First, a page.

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Jenni's Story

Jenni's Story
Jenni LU pic.jpg

Between the ages of 14 and 19 I was moved between eight different foster care placements. My desire to advocate for others and achieve my academic goals helped me stay focused and power through those years.

I was driven to apply to university but found it hard going to interviews alone. I remember having an interview at the University of Bristol - I took the coach, attended the interview, wandered around the city, and returned home all by myself. I envied people who came with their parents, people who had someone expressing pride and reassuring them the results of any interview wouldn’t affect their value or worth.

I was accepted to study BSc (Hons) Cognitive & Clinical Neuroscience at the University of Westminster. I was excited to study but there was, however, an overwhelming sense of loneliness. Moving into student halls meant my previous foster placement was now closed. I didn’t know where I’d go if any issues arose, or if I didn’t make it through university. It dawned on me I wasn’t anyone’s responsibility anymore and if I went missing or became very ill, there would be no one to notice.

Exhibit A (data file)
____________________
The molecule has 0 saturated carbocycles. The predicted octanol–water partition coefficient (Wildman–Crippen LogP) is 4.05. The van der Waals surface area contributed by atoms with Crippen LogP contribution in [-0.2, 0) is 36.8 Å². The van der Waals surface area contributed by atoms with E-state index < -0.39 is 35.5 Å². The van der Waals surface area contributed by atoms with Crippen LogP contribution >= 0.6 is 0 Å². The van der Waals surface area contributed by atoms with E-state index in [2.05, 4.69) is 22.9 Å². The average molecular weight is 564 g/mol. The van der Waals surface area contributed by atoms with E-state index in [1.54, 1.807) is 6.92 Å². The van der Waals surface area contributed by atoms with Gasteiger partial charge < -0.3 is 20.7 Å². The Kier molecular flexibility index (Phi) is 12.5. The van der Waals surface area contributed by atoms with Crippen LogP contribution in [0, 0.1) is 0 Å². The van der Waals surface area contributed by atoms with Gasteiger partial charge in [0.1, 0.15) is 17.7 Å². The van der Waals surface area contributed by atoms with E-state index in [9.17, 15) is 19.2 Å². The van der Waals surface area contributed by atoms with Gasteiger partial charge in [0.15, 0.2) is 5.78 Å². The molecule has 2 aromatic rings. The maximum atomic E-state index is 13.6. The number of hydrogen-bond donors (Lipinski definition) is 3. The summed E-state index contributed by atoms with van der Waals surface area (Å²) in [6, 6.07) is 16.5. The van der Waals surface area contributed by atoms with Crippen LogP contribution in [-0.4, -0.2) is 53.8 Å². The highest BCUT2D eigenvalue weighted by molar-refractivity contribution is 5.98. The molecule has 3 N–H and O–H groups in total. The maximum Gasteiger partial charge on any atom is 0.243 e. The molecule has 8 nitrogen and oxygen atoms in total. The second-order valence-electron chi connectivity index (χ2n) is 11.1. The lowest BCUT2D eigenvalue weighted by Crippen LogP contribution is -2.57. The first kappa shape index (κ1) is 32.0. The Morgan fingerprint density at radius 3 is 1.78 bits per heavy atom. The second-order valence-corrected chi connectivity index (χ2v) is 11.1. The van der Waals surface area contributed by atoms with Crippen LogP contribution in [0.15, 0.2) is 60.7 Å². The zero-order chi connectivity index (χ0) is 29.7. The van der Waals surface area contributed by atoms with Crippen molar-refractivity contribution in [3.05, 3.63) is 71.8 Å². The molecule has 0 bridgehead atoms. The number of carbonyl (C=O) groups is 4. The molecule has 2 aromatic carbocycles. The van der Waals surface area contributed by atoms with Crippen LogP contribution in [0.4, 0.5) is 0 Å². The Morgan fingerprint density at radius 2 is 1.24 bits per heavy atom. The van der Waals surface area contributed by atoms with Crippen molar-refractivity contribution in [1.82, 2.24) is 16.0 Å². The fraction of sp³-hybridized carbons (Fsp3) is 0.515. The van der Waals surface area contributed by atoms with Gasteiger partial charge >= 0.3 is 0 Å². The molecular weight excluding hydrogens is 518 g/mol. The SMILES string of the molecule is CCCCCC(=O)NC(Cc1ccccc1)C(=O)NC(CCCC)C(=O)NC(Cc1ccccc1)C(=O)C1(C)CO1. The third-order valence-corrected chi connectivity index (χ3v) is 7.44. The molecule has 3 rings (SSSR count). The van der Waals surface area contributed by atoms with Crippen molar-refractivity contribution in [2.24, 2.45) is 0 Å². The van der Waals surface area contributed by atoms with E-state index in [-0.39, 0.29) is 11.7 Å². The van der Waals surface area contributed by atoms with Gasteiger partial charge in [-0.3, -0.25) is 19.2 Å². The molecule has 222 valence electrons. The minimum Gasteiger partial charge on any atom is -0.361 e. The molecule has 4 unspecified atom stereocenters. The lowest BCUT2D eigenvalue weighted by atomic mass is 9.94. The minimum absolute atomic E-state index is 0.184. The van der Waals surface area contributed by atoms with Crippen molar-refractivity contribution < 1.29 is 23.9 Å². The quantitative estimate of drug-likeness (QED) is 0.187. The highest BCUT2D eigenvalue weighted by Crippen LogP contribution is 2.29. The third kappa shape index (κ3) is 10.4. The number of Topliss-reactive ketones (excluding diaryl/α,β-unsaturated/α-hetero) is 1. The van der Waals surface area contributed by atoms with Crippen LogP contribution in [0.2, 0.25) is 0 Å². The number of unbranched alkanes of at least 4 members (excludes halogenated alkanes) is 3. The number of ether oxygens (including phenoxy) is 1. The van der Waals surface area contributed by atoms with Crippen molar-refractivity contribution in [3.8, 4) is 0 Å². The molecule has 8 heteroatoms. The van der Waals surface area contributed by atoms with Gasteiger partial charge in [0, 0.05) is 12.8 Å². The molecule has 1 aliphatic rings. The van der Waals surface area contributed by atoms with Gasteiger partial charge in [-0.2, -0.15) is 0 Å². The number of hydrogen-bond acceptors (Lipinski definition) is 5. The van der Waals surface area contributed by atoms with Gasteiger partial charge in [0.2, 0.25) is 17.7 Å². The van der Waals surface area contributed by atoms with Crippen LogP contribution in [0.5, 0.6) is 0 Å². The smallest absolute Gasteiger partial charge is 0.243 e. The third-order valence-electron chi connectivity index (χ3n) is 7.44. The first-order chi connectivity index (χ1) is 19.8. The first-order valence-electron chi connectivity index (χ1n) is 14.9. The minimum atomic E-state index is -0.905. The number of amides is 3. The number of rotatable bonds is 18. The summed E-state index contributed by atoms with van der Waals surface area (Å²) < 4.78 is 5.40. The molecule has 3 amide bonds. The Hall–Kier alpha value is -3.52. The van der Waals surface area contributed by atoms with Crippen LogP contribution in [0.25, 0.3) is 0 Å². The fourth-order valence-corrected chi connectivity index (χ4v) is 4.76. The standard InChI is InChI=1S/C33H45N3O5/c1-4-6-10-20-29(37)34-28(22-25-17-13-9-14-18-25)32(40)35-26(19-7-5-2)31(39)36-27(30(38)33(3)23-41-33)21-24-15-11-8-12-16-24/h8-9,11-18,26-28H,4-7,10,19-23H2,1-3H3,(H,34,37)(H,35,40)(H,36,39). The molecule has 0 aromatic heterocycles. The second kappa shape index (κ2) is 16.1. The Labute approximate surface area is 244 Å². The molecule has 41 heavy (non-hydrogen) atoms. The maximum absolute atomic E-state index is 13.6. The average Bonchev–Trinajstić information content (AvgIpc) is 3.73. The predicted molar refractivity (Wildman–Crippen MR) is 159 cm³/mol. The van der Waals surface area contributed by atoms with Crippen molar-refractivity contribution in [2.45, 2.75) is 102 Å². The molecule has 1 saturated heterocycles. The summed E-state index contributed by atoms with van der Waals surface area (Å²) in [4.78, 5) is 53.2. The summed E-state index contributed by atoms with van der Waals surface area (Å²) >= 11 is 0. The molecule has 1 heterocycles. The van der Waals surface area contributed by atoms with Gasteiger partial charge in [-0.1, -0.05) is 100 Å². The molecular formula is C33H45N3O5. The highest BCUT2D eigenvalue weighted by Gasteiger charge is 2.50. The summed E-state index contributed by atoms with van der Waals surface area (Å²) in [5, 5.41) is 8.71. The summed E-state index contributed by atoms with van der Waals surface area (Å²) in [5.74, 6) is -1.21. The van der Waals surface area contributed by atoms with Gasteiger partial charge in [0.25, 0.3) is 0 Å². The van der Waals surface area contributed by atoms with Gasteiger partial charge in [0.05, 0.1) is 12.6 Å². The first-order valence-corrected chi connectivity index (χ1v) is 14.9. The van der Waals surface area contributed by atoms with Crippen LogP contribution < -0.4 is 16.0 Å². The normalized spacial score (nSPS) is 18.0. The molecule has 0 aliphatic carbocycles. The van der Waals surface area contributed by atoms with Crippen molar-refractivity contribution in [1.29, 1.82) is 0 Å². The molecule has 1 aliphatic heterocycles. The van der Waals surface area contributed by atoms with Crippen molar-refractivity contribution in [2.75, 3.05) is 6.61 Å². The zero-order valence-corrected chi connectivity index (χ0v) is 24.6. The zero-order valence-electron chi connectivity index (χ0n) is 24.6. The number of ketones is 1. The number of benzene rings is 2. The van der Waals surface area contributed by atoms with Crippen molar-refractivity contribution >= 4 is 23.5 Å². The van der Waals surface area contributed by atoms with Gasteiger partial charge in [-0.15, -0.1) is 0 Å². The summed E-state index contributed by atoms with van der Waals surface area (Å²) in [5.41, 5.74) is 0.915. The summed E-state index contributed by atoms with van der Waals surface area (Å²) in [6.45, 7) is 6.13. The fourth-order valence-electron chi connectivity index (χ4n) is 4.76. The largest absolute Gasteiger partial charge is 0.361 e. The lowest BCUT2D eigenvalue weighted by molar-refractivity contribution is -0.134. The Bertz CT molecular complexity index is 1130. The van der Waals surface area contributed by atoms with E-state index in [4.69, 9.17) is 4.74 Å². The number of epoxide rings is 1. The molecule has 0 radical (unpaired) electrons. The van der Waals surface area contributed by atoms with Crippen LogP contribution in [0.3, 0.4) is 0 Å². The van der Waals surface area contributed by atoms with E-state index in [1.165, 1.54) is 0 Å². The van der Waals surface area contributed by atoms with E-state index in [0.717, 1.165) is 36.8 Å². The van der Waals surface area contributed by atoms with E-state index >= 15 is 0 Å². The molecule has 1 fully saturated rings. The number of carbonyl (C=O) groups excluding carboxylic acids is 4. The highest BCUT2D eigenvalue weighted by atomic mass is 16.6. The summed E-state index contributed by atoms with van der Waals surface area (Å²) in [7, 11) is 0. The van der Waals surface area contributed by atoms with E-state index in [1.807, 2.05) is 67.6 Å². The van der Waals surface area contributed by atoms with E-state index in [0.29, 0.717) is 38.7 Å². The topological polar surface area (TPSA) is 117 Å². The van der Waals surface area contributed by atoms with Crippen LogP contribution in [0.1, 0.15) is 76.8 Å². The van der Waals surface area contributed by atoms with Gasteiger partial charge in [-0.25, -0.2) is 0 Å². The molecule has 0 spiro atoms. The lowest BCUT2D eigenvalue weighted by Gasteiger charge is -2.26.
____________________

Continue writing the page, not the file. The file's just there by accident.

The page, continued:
I lived in student accommodation for my first year and moved into temporary accommodation in my second year. When I was eventually moved into my permanent accommodation, it was completely empty. I spent the first few weeks sleeping on a rug half my size. I’d make my main meals out of a microwave and would use the Wi-Fi in my nearest McDonalds to complete university assignments or download a movie which I’d watch on repeat. It took a lot of time and effort to create a home for myself, and even now I sometimes see the pain that went into building it for myself. Despite these and other difficult circumstances, I graduated with an upper 2.1.

I went on to work as a Service User Involvement Practitioner for the Barnet Leaving Care Team, where I organised and facilitated several groups for care leavers including the Strengths & Resilience group and the Young Parents’ group, where we used mindfulness and art therapy to explore the impact of being a care experienced young person.

I started my MSc in Global Public Health at Imperial College London, alongside which I worked as an Independent Panel Member for the Hertfordshire Adoption & Fostering Panel and volunteered as a trustee for Live Unlimited. I won the Westminster Alumni Social Impact award for the care-related work I completed.

As a care leaver, it can be difficult to be proud of myself. Not having a parental figure who appreciates how far I’ve come and what I’ve achieved has meant I’ve had to learn to pat myself on the back. Step by step I’m learning to love myself in the way I’ve previously hoped others would. It’s a journey, but I’m making good progress. 

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